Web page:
English ivy conjures images of leafy college buildings and sweet country cottages. But ivy isn’t the benign beauty you might think it is. From New York to Georgia, British Columbia to California, English ivy (Hedera helix) is considered invasive, so much so that Oregon has banned the sale, transport and propagation of it since 2010. The properties that made it popular — fast-growing, hardy and little need for light — are exactly why it’s a menace.

Reasons to get rid of ivy

Here are four reasons to get rid of it.

Ivy takes over. “It’s a water-greedy and nutrient-hungry plant that takes over any soil it comes in contact with,” says Linda Chalker-Scott, Washington State University Extension urban horticulturist and associate professor. Allow it a foothold, and English ivy will blanket the ground, engulf trees and shroud your shrubs, suppressing other plants.

Ivy becomes particularly problematic when it grows vertically up a fence or onto a house because in climbing, it converts from juvenile to adult form. In the process it flowers, goes to seed and spreads to neighbors’ yards via birds and wind, Chalker-Scott says. Your neighbors won’t thank you.

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It hurts trees. Ivy climbs and twines to cover trunks and branches in a weighty layer, depriving leaves of light and weakening the tree's structure, making it more susceptible to disease and blowdown, according to the Oregon State University Extension Service. Deciduous trees aren’t adapted to handle extra weight in winter, and ivy-covered branches become vulnerable to breakage in an ice or wind storm, Chalker-Scott says.

It can cause structural damage to houses. Ivy attaches to fences and houses by secreting indestructible glue from tiny pads on its roots, cementing the roots to brick or woodwork, according to Chalker-Scott. The roots can invade existing cracks caused by older, weakened mortar, encourage moisture as well as topple unsound structures such as old fences. Removing sticky roots can damage surfaces, pulling off paint and stucco, or leave root tracks on wood and brickwork.

It harbors pests. Rats adore living in ivy. “It provides great cover, and it’s so dense that cats and other predators can’t get the rats,” Chalker-Scott says. Ivy also attracts insects, such as carpenter ants and termites.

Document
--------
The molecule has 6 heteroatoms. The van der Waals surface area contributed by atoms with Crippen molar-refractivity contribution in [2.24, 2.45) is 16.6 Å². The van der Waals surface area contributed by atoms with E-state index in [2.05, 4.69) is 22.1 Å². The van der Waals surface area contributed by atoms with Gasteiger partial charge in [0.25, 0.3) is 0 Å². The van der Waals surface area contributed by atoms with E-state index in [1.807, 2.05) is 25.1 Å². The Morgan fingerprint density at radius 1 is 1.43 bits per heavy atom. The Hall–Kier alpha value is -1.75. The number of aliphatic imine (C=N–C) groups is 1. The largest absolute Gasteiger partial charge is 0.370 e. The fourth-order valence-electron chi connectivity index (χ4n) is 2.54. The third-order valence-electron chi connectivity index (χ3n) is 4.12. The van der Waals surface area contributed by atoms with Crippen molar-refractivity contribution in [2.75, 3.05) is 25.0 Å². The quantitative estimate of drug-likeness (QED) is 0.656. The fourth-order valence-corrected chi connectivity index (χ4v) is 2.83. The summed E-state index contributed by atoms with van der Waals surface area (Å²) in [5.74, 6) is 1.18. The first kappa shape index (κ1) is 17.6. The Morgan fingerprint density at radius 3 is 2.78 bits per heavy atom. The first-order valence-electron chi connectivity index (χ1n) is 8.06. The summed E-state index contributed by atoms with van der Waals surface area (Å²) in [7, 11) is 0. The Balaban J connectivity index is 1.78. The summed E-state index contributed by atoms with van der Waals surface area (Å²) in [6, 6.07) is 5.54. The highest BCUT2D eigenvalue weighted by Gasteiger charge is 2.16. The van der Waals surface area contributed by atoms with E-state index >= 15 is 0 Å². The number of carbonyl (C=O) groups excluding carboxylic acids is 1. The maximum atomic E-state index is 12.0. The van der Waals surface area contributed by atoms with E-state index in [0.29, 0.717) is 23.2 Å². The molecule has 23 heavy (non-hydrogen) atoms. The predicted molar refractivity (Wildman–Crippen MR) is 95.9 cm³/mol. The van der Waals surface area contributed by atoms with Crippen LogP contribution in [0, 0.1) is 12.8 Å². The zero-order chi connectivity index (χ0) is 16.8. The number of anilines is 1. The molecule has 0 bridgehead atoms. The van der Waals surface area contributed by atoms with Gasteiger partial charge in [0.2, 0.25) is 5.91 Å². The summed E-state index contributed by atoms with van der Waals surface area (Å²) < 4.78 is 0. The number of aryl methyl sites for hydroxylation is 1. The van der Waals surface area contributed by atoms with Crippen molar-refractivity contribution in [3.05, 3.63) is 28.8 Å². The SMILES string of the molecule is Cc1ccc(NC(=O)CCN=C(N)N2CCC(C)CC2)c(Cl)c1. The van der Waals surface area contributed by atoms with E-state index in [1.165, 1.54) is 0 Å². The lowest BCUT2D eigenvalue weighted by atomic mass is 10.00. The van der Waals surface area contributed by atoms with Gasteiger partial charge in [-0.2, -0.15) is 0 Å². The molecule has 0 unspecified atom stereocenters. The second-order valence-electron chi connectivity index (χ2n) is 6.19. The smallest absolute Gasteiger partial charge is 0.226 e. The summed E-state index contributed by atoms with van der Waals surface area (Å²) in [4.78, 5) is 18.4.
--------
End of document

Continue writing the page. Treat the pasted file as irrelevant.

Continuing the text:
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How to get rid of ivy

Chalker-Scott recommends not digging up ivy roots because digging disturbs the soil structure and distributes weed seeds. In her studies for the city of Seattle on best ways to eliminate ivy, she and her team determined better methods.

Use layers of wood chips. For ivy on the ground, shear it back to its roots with a cutting tool or mower. Then pile a foot-high layer of arborist wood chips over the top to deprive the roots of sunlight until the roots die (it takes less time during winter months). The coarse chips allow for water and air movement while eliminating light. “When you’re ready to plant something else, just move the chips away, and you’ve got this lovely soil that hasn’t been disturbed,” Chalker-Scott says.

Sever roots to save trees. Cut the ivy stems at the base of the tree to separate the vines and leaves from their life-sustaining roots, and allow several months for the ivy on the tree to turn brown and die. Then remove dead vines with ease or let them fall off in a windstorm. Meanwhile, stack wood chips on the ivy roots around the base of the tree to prevent them from re-establishing.

Hire goats. Goat rental businesses are popping up around the country, and these herbivores will tackle an ivy problem in short order. Rent a team to chomp ivy for a day. Then layer on wood chips.

Use herbicides sparingly. If you must use an herbicide like a glyphosate, it’s best to hack back the ivy leaves first because they’re waxy and waterproof, and chemical applications to the leaves will be ineffective. Chalker-Scott recommends applying an herbicide in early spring if you must use it, painting the chemical directly onto cut root stem surfaces with a paint brush or sponge to kill the root structure. This method works well if ivy has choked out your other garden plants and you’re trying to resurrect them.

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Joanna Nesbit is a freelance writer specializing in education, parenting, lifestyle and family travel.